Yanomamia hoogmoedi (KOK, 2008)
Can you confirm these amateur observations of Yanomamia hoogmoedi?
|Higher Taxa||Gymnophthalmidae (Cercosaurinae s.l., Ecpleopodinae), Sauria, Gymnophthalmoidea, Squamata (lizards)|
|Synonym||Arthrosaura hoogmoedi KOK 2008|
Arthrosaura hoogmoedi — COLE et al. 2013
Loxopholis hoogmoedi — GOICOECHEA et al. 2016
Yanomamia hoogmoedi — MACHADO-PELLEGRINO et al. 2018
|Distribution||Guyana (Mazruni District)|
Type locality: summit plateau of Mount Maringma, Cuyuni-Mazruni District, Guyana (5° 12’ 60” N, 60° 35’ 06” W, 2112 m elevation).
|Types||Holotype: IRSNB 2653 (field number PK 2031), an adult female collected by Philippe J. R. Kok, Paul Benjamin and Claudius Perry, 27 November 2007 at 11h00).|
|Diagnosis||Diagnosis. The new species is assigned to the genus Arthrosaura because of the following combination of characters (modified from Ávila-Pires 1995, and MacCulloch & Lathrop 2001): (1) distinctive ear opening and moveable eyelids, (2) limbs pentadactyl with all digits clawed, (3) nasal scales separated by a single frontonasal, (4) prefrontals present (although absent in Arthrosaura synaptolepis Donnelly, McDiarmid & Myers, 1992), (5) frontoparietals, parietals and interparietal present, (6) parietals and interparietal longer than wide, (7) interparietal and parietals forming a straight posterior margin, (8) occipitals present, (9) second pair of enlarged genials in contact with two infralabials, (10) enlarged median pairs of gulars, (11) dorsal scales hexagonal, keeled, in transverse rows only, (12) ventral scales quadrangular, smooth, in both transverse and longitudinal rows, (13) tongue dorsally covered by scalelike papillae (although papillae are reported as interrupting oblique plicae in Arthrosaura montigena Myers & Donnelly, 2008).|
In addition to the generic characteristics, the new species is characterized by the following features: four supraoculars; prefrontals in contact with loreals; palpebral disc completely opaque; 32–33 smooth temporal scales; scales around midbody 37; 3–4 middorsal scales distinctly narrower than adjacent dorsal scales; dorsal scales strongly keeled, in 29 transverse rows; trunk length 1.4x length of forelimb; overlap of limbs equivalent to seven lateral scales when they are adpressed along the body; dark brown dorsum with a black middorsal stripe from nape to tail, and a tan ill-defined dorsolateral line from nape to midbody; flanks black; ventrally cream with dark mottling.
The new species is immediately distinguished from Arthrosaura montigena, A. reticulata (O’Shaughnessy, 1881), A. synaptolepis, A. tyleri (Burt & Burt, 1931), and A. versteegii Lidth de Jeude, 1904 in having four supraoculars (vs. three) and a black middorsal stripe from nape to tail (absent in the above-mentioned species). The new species agrees with A. guianensis MacCulloch and Lathrop, 2001, A. kockii (Lidth de Jeude, 1904), and A. testigensis Gorzula and Señaris, 1998 in having four supraoculars. Arthrosaura guianensis mainly differs (characters of A. hoogmoedi in parentheses) in having keeled parietals and interparietal (a feeble keel on interparietal only), unpigmented tympanum (pigmented), lower eyelid with semitransparent disc (disc opaque), 45 scales around midbody (37), 40–42 keeled temporals (32–33, smooth), and absence of a black middorsal stripe (present). Arthrosaura kockii mainly differs (characters of A. hoogmoedi in parentheses) in having broadly keeled temporals (smooth), unpigmented tympanum (pigmented), lower eyelid with semitransparent disc (disc opaque), a wide light vertebral stripe (black middorsal stripe), and in having an immaculate venter (dark mottled). Arthrosaura testigensis shares many characteristics with A. hoogmoedi, from which it mainly differs (characters of A. hoogmoedi in parentheses) in having less than 20 temporals (more than 30), lower eyelid with semitransparent disc (disc opaque), prefrontals separated from loreals by frontonasal-first supraocular contact (prefrontals in contact with loreals), weakly keeled dorsal scales (strongly keeled), middorsal scales not noticeably narrower than adjacent dorsal scales (3–4 middorsal scales distinctly narrower), and in having four narrow yellowish longitudinal stripes on dorsum (one middorsal black stripe and a tan ill-defined dorsolateral line).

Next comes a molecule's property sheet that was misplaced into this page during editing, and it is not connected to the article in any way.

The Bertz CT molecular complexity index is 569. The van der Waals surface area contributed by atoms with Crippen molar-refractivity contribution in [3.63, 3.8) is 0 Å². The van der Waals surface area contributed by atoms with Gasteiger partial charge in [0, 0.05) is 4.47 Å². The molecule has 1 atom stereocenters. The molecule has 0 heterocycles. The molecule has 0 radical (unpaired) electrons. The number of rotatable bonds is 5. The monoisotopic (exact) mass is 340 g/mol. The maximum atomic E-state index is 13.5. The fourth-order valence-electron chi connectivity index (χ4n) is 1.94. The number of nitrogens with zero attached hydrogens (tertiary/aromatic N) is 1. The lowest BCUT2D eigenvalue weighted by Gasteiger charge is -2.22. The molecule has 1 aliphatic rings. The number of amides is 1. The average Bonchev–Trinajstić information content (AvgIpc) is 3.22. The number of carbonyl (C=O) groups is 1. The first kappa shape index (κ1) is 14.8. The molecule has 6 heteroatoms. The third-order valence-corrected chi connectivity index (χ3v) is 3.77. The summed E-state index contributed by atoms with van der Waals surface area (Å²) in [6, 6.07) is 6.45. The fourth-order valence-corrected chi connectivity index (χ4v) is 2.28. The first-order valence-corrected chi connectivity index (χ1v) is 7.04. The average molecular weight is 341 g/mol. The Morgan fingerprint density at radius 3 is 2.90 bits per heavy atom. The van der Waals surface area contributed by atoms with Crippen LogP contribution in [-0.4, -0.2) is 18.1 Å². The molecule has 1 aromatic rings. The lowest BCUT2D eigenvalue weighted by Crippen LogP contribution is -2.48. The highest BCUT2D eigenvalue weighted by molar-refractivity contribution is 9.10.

|Comment||Abundance: only known from the type specimen (Meiri et al. 2017).|
|Etymology||The specific epithet is a noun in the genitive case, honoring Dutch herpetologist Marinus Steven Hoogmoed. Marinus was curator of reptiles and amphibians at the National Museum of Natural History (Leiden, The Netherlands) for 38 years (1966–2004) before retiring as research associate at the Museu Paraense Emílio Goeldi in Belém, Brazil, where he is still very active.|
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